Friday, August 16, 2013

8/16 Totem pole, bleeding herring, salmon catch video, sea level rise, pond turtles, cattle fences

Gwaii Haanas legacy totem pole (CBC News)
The Gwaii Haanas legacy totem pole was raised in Windy Bay, B.C., on Lyell Island in Haida Gwaii on Thursday, August 15, 2013. The 13-metre totem is the first monumental pole to be raised in the area in 130 years. It was carved to celebrate the 20th anniversary of the Gwaii Haanas Agreement, a document that allows the government of Canada and the Haida Nation to co-manage and protect the region. Raising a totem pole in Haida Gwaii  

Fisheries and Oceans Canada is trying to confirm reports from an independent biologist that herring around northern Vancouver Island have a disease that is causing bleeding from their gills, bellies and eyeballs. Alexandra Morton wrote to DFO asking for an investigation and viral testing of the fish after she pulled up a net of about 100 herring near Sointula and found they were all bleeding. “It was pretty shocking to see,” said Morton, who has seen herring suffering from viruses before, but never so sick. “These are very strong disease symptoms. These fish are in much worse condition.” Judith Lavoie reports. Fisheries and Oceans Canada looking into claims of sick herring  

The commercial fishing industry has long claimed it strives to ensure salmon that can’t be legally kept are released alive and well. But a video shot by a conservation group in British Columbia shows seine boat crews kicking salmon across decks, or waiting for fish to stop moving before picking them up and throwing them overboard. An industry spokesman has dismissed the video as misleading, however, and says fishing crews are “doing a good job” of ensuring the safe release of fish that are accidentally taken in a by-catch. Watch the video.  Mark Hume reports. Video proves unwanted salmon being left for dead on seiners, group alleges

The warming climate is causing sea levels to rise as oceans expand, and, combined with more frequent storms, the effects could be devastating. A new map shows more than 1,400 towns in the U.S., 30 in Washington state, where half the population will be displaced by the end of this century if current trends continue.... In Washington, the report says 30 communities along the coast, Puget Sound, and the Columbia River would be so inundated that more than half the population would have to move. That would be the worst-case scenario, says Washington state’s climatologist Nick Bond, but it also shows real and possible impacts of climate change. Bellamy Pailthorp reports. Sea Level Rise Map Shows 30 Wash. Towns Inundated in 2100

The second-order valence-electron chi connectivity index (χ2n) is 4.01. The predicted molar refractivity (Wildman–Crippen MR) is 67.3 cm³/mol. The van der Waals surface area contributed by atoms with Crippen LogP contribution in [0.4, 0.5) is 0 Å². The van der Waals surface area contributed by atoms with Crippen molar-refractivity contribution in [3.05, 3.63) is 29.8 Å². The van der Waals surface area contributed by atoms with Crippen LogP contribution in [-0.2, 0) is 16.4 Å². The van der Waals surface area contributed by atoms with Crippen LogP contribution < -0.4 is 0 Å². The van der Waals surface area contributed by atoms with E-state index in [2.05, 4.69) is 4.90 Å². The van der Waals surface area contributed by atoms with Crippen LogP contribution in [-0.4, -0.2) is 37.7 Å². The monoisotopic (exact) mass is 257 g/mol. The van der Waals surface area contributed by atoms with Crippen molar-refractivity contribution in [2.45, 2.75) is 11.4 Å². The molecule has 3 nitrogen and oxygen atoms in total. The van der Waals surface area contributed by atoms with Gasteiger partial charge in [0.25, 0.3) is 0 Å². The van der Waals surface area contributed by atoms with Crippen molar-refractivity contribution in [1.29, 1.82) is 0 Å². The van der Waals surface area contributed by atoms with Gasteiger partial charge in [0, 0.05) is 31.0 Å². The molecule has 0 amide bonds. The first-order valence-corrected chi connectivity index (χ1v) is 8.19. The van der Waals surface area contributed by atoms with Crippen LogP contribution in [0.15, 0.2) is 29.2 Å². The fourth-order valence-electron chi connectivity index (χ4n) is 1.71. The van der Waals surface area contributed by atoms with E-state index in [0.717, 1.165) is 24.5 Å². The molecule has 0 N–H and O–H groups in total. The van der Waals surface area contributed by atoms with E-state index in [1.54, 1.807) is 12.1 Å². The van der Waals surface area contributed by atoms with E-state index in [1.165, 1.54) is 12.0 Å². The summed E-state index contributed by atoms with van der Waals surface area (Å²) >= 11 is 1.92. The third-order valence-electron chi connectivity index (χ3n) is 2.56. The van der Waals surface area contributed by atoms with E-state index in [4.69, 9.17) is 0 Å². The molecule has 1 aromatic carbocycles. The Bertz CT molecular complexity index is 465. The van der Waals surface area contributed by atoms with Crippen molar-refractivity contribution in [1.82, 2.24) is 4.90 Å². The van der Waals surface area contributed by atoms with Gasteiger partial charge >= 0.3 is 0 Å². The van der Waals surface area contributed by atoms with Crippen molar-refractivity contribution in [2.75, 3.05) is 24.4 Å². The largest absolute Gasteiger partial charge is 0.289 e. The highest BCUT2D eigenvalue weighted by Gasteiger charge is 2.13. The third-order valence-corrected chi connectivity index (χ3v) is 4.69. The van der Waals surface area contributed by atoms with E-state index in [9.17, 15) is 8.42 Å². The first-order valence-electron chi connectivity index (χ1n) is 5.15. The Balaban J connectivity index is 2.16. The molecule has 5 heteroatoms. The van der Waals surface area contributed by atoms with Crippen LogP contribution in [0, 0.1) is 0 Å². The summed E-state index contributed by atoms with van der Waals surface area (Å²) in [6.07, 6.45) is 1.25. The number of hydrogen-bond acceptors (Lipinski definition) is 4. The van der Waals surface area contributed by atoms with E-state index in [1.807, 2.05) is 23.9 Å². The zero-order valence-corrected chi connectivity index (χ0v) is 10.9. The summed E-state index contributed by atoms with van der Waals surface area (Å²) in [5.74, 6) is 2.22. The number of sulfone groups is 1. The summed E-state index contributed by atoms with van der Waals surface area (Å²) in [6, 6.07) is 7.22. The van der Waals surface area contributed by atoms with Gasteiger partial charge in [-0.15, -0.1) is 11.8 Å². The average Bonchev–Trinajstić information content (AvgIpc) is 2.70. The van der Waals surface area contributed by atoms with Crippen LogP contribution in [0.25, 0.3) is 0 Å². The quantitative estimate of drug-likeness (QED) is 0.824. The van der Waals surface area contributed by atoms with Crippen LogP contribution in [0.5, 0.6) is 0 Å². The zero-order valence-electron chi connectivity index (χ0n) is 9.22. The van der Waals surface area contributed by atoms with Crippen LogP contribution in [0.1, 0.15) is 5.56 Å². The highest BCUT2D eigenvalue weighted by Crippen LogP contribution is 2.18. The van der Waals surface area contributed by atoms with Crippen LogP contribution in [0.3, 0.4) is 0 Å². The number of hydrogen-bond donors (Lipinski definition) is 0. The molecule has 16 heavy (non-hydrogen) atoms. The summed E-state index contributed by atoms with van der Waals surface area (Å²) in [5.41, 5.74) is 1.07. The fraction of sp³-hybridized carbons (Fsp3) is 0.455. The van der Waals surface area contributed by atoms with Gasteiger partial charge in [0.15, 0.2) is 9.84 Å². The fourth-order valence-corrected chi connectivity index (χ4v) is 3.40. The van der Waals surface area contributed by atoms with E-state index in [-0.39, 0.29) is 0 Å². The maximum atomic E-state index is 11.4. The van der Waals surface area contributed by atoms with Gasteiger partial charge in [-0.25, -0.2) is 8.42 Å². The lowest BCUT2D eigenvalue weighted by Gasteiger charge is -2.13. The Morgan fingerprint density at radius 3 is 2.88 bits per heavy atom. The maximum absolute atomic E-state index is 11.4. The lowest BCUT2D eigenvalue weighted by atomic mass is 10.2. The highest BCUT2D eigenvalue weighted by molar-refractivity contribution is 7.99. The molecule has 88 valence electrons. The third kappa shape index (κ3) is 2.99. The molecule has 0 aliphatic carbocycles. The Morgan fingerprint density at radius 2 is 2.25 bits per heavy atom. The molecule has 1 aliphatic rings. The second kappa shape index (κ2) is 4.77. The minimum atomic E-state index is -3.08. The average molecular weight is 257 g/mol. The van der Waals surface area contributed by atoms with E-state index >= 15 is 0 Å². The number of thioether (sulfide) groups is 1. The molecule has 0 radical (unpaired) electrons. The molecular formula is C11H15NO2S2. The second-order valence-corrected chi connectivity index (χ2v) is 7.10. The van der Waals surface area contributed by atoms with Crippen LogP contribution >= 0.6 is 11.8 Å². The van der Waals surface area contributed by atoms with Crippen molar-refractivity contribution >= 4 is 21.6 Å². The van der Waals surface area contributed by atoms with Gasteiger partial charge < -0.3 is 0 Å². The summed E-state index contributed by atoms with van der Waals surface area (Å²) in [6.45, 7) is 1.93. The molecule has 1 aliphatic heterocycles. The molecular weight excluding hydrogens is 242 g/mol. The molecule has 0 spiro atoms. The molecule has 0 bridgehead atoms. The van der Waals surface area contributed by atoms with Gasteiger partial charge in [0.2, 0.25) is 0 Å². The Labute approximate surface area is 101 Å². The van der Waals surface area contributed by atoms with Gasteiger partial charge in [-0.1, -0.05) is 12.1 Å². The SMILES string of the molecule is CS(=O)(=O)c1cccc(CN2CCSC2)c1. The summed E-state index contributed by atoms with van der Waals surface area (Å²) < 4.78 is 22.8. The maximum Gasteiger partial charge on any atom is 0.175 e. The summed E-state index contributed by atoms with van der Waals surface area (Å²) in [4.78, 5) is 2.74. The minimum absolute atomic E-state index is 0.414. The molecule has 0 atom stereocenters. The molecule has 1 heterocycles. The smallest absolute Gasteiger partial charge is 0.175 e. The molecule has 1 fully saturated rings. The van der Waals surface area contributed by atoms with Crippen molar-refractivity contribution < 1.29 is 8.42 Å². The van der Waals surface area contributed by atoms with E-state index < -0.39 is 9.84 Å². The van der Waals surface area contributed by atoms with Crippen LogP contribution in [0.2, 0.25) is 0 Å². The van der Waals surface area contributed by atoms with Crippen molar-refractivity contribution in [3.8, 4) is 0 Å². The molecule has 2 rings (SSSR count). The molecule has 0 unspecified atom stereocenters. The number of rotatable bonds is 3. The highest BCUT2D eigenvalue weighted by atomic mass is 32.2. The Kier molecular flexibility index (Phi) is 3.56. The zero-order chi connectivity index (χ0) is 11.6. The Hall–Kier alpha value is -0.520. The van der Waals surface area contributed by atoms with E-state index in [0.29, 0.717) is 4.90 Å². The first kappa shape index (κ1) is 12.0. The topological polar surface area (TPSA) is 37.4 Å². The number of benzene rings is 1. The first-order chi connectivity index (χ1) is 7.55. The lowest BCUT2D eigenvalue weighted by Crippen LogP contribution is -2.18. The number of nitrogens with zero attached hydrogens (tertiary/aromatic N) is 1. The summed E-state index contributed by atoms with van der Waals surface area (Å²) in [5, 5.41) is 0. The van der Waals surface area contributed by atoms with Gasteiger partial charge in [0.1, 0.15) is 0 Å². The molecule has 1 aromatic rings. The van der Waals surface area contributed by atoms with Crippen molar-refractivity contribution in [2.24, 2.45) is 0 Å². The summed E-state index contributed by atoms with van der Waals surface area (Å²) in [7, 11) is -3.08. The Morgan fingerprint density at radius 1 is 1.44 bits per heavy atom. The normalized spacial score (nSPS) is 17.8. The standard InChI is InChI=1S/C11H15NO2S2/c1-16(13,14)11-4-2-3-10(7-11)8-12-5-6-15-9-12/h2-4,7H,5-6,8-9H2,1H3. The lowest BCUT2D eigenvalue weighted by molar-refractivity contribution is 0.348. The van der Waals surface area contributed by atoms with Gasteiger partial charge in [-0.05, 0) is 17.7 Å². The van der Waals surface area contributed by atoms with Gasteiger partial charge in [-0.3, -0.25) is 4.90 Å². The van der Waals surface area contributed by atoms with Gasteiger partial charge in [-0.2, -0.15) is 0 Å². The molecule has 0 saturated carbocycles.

Last Friday morning, a team of individuals from the Woodland Park Zoo and Washington Department of Fish and Wildlife met at a refuge site in Lakewood, Pierce County, to release 31 endangered juvenile western pond turtles. The 10-month- old turtles were hatched and raised at the Woodland Park Zoo as a part of the Western Pond Turtle Recovery Project established in 1991. Twenty years ago, approximately 150 western pond turtles remained in the wild in Washington state. Predation by non-native bullfrogs as well as loss of habitat caused the only native western Washington turtle to become endangered. With the help of the recovery project, there are now between 1,200 and 1,500 turtles of this species found among six wetland sites, according to a press release by the Woodland Park Zoo. Jasmine Healy reports. Young endangered turtles released into wild  

Can regulators make a rancher fence in his land? The Washington Supreme Court Thursday said yes. The case pitted ranchers against environmentalists, with land rights and pollution enforcement at stake. Pataha Creek winds through Joe Lemire’s ranch in southeastern Washington. His 29 head of cattle regularly cross the creek to reach several pastures. Department of Ecology inspectors say trampled stream beds and cattle manure degrade water quality in this already unhealthy creek. Lemire refused to fence the creek and sued the department. Courtney Flatt reports. Washington Supreme Court: Rancher Must Fence In Land

Now, your weekend tug weather--
WEST ENTRANCE U.S. WATERS STRAIT OF JUAN DE FUCA- 230 AM PDT FRI AUG 16 2013
TODAY
VARIABLE WIND TO 10 KT. WIND WAVES 1 FT OR LESS. W SWELL 4 FT AT 9 SECONDS. PATCHY FOG THIS MORNING. A CHANCE OF SHOWERS.
TONIGHT
W WIND 5 TO 15 KT. WIND WAVES 1 OR 2 FT. W SWELL 3 FT AT 9 SECONDS. A CHANCE OF SHOWERS.
SAT
LIGHT WIND...BECOMING NW 5 TO 15 KT IN THE AFTERNOON. WIND WAVES 2 FT OR LESS. W SWELL 3 FT AT 9 SECONDS. A CHANCE OF SHOWERS.
SAT NIGHT
W WIND 5 TO 15 KT...BECOMING LIGHT. WIND WAVES 2 FT OR LESS. W SWELL 3 FT AT 9 SECONDS.
SUN
LIGHT WIND...BECOMING NW TO 10 KT IN THE AFTERNOON. WIND WAVES 1 FT OR LESS. W SWELL 3 FT AT 9 SECONDS.
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1 comment:

  1. Hopefully we will hear a good deal more about the Supreme Court decision regarding the Lemire case. Especially specifics about the fencing required because it will affect so many other livestock grazers.

    ReplyDelete